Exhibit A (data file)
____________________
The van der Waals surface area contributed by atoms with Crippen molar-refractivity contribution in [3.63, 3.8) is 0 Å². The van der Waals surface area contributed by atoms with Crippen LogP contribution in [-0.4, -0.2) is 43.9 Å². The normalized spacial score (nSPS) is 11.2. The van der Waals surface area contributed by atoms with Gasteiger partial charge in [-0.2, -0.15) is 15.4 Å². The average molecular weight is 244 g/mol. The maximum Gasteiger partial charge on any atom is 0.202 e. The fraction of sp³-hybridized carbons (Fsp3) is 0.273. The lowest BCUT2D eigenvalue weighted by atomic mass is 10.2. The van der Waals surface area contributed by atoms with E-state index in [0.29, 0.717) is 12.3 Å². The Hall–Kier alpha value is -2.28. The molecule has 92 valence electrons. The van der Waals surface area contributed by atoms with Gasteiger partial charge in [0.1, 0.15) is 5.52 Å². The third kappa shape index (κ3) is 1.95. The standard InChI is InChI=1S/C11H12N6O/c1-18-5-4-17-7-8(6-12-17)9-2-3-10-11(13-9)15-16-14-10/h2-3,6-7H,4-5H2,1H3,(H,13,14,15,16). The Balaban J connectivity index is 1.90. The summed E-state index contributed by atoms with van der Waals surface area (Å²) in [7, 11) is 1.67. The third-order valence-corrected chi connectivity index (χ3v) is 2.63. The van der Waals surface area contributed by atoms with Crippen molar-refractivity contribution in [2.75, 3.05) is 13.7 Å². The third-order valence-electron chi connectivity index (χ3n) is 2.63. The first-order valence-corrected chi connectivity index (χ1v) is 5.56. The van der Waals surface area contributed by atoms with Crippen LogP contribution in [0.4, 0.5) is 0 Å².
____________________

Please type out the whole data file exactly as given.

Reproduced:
The van der Waals surface area contributed by atoms with Crippen molar-refractivity contribution in [3.63, 3.8) is 0 Å². The van der Waals surface area contributed by atoms with Crippen LogP contribution in [-0.4, -0.2) is 43.9 Å². The normalized spacial score (nSPS) is 11.2. The van der Waals surface area contributed by atoms with Gasteiger partial charge in [-0.2, -0.15) is 15.4 Å². The average molecular weight is 244 g/mol. The maximum Gasteiger partial charge on any atom is 0.202 e. The fraction of sp³-hybridized carbons (Fsp3) is 0.273. The lowest BCUT2D eigenvalue weighted by atomic mass is 10.2. The van der Waals surface area contributed by atoms with E-state index in [0.29, 0.717) is 12.3 Å². The Hall–Kier alpha value is -2.28. The molecule has 92 valence electrons. The van der Waals surface area contributed by atoms with Gasteiger partial charge in [0.1, 0.15) is 5.52 Å². The third kappa shape index (κ3) is 1.95. The standard InChI is InChI=1S/C11H12N6O/c1-18-5-4-17-7-8(6-12-17)9-2-3-10-11(13-9)15-16-14-10/h2-3,6-7H,4-5H2,1H3,(H,13,14,15,16). The Balaban J connectivity index is 1.90. The summed E-state index contributed by atoms with van der Waals surface area (Å²) in [7, 11) is 1.67. The third-order valence-corrected chi connectivity index (χ3v) is 2.63. The van der Waals surface area contributed by atoms with Crippen molar-refractivity contribution in [2.75, 3.05) is 13.7 Å². The third-order valence-electron chi connectivity index (χ3n) is 2.63. The first-order valence-corrected chi connectivity index (χ1v) is 5.56. The van der Waals surface area contributed by atoms with Crippen LogP contribution in [0.4, 0.5) is 0 Å².